Birthmarks: When Does It Become Important To See A Doctor

Do you have a birthmark but not sure whether it should be told to a doctor? Please read below to understand birthmarks and its types

Vani Malik
Written by: Vani MalikPublished at: May 14, 2020Updated at: May 14, 2020
Birthmarks: When Does It Become Important To See A Doctor

Many people have some marks on their body, which are called birthmarks. One can have birthmarks at various parts of their bodies. Nevertheless, many reasons decide why a little awareness of birthmarks is necessary. According to Healthline, birthmarks are a common type of discolouration that appears on your skin at birth. They can be of various shapes, colours and sizes. In 80 per cent of cases, there is no harm from birthmarks. Its risk mostly depends on its type, location and size. Birthmark broadly has two categories: Vascular and Pigmented.

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Also Read: I Have A Mole On My Right Cheek, And These Are All The Myths I Have Heard From People

1# Pigmented birthmarks: The NHS describes three types of pigmented birthmarks.

  • Congenital Melanocytic Navy: They can be pink to light brown or black and can also be of different sizes. While many of these may disappear over time, if their size increases or the colour becomes darker, then there is a possibility of them developing into skin cancer.
  • Café au lait spots: These spots are often oval-shaped and coffee-coloured on the skin, which develops at birth or during childhood. If their numbers increase, they can be a sign of neurofibromatosis. It is a genetic disorder that affects the formation and development of nerve cells. There is usually no risk from them, but there is a rare possibility of getting cancer.
  • Mongolian Spot: These are flat blue-brown markings, usually seen in a dark colour on the lower back or baby's buttocks at birth. These do not harm and often disappear with time.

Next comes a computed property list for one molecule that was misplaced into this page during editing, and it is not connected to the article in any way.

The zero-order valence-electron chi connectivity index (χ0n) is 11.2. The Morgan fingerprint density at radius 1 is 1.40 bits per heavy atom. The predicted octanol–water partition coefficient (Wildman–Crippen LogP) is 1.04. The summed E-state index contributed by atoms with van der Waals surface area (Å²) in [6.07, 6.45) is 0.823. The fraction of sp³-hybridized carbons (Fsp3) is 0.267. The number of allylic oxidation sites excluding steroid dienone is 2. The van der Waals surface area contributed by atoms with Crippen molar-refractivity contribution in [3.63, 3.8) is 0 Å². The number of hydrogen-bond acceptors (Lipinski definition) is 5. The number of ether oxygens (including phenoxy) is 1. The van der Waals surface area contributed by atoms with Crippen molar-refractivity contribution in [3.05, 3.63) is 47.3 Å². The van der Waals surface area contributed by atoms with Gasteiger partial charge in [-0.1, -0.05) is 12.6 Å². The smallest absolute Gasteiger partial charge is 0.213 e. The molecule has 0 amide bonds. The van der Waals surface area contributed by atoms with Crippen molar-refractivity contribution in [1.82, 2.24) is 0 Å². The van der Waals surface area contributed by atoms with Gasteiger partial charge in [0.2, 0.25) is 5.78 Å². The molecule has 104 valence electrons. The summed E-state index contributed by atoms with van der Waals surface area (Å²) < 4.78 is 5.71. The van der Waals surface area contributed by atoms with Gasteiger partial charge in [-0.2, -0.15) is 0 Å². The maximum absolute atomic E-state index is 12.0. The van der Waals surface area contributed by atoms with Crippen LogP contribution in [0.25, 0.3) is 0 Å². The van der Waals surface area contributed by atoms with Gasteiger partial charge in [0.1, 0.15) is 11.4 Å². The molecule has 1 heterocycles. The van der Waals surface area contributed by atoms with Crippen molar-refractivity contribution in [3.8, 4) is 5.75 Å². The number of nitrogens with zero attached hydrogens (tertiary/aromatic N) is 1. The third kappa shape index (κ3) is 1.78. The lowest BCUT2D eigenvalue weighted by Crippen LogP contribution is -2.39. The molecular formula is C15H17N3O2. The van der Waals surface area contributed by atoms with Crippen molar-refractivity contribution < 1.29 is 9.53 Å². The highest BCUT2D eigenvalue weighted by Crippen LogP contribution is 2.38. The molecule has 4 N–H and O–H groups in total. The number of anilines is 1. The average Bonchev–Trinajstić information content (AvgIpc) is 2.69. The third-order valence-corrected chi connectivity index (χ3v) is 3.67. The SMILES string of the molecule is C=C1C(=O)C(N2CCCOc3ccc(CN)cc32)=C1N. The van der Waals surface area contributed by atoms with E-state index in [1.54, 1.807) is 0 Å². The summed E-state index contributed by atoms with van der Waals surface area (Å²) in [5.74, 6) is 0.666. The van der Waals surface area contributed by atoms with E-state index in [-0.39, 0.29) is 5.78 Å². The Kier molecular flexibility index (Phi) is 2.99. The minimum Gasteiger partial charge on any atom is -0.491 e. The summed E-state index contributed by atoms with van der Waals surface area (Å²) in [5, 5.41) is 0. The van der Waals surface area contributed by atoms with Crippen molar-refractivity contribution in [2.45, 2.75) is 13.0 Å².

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2# Vascular Birthmarks: Vascular marks appear when blood vessels are stored in a region or are more extensive than their actual size. Salmon patches (light pink spots on the skin), warts (hemangiomas) and port wine stains (nevus flammeus) are examples of this.

  • Salmon patches: These are flat red or pink spots that may appear on the eyelids, forehead or the back of the neck. They may fade over time. Usually, there is no need to treat them.
  • Warts: These are raised scars on the skin, which may be pink, blue or bright red. They can appear anywhere on the body. They are also known as 'Strawberry Marks'. They usually grow initially, but shrink and disappear over time. But if they are growing up, they can cause problems in the child's seeing or breathing. In such a situation, they need to be shown by a doctor.

Also Read: Mole Or Melanoma: How To Tell If It Is Just a Mole Or An Underlying Skin Cancer

When Should One See A Doctor For Birthmarks?

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When such marks grow abnormally on a child's body, it is a clear indication that they need to be seen by a doctor. Any such thing growing on the skin, which is causing discomfort should require immediate treatment. A doctor may further prescribe medicines, ointment, further tests and even laser removal in various cases. If someone in your family has congenital scars, you may be more likely to get it. Gene mutations also cause some wounds. There is no way to stop them. Also, laser removals are incredibly safe when it comes to birthmarks and may take about 8-12 sessions on an average, depending upon the mark. Therefore, birthmarks are usually not dangerous, but it is always best to consult a doctor to ensure this if felt that your birthmarks are cancerous.

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